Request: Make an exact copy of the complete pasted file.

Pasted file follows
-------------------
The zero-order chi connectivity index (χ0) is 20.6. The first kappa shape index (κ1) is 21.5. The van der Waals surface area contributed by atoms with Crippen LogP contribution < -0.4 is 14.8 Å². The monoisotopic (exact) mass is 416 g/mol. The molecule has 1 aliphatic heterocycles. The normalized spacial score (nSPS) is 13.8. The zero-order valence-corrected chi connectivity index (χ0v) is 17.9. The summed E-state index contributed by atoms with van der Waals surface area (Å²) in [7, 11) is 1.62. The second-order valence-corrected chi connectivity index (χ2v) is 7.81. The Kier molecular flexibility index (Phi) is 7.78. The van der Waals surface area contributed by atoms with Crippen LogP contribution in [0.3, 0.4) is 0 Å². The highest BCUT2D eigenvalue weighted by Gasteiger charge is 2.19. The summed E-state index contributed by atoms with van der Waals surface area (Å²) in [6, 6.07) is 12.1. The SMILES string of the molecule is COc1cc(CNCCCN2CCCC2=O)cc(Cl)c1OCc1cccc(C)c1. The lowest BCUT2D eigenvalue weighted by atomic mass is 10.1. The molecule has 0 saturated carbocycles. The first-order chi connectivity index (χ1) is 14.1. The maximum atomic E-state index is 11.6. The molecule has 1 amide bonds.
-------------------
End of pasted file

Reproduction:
The zero-order chi connectivity index (χ0) is 20.6. The first kappa shape index (κ1) is 21.5. The van der Waals surface area contributed by atoms with Crippen LogP contribution < -0.4 is 14.8 Å². The monoisotopic (exact) mass is 416 g/mol. The molecule has 1 aliphatic heterocycles. The normalized spacial score (nSPS) is 13.8. The zero-order valence-corrected chi connectivity index (χ0v) is 17.9. The summed E-state index contributed by atoms with van der Waals surface area (Å²) in [7, 11) is 1.62. The second-order valence-corrected chi connectivity index (χ2v) is 7.81. The Kier molecular flexibility index (Phi) is 7.78. The van der Waals surface area contributed by atoms with Crippen LogP contribution in [0.3, 0.4) is 0 Å². The highest BCUT2D eigenvalue weighted by Gasteiger charge is 2.19. The summed E-state index contributed by atoms with van der Waals surface area (Å²) in [6, 6.07) is 12.1. The SMILES string of the molecule is COc1cc(CNCCCN2CCCC2=O)cc(Cl)c1OCc1cccc(C)c1. The lowest BCUT2D eigenvalue weighted by atomic mass is 10.1. The molecule has 0 saturated carbocycles. The first-order chi connectivity index (χ1) is 14.1. The maximum atomic E-state index is 11.6. The molecule has 1 amide bonds.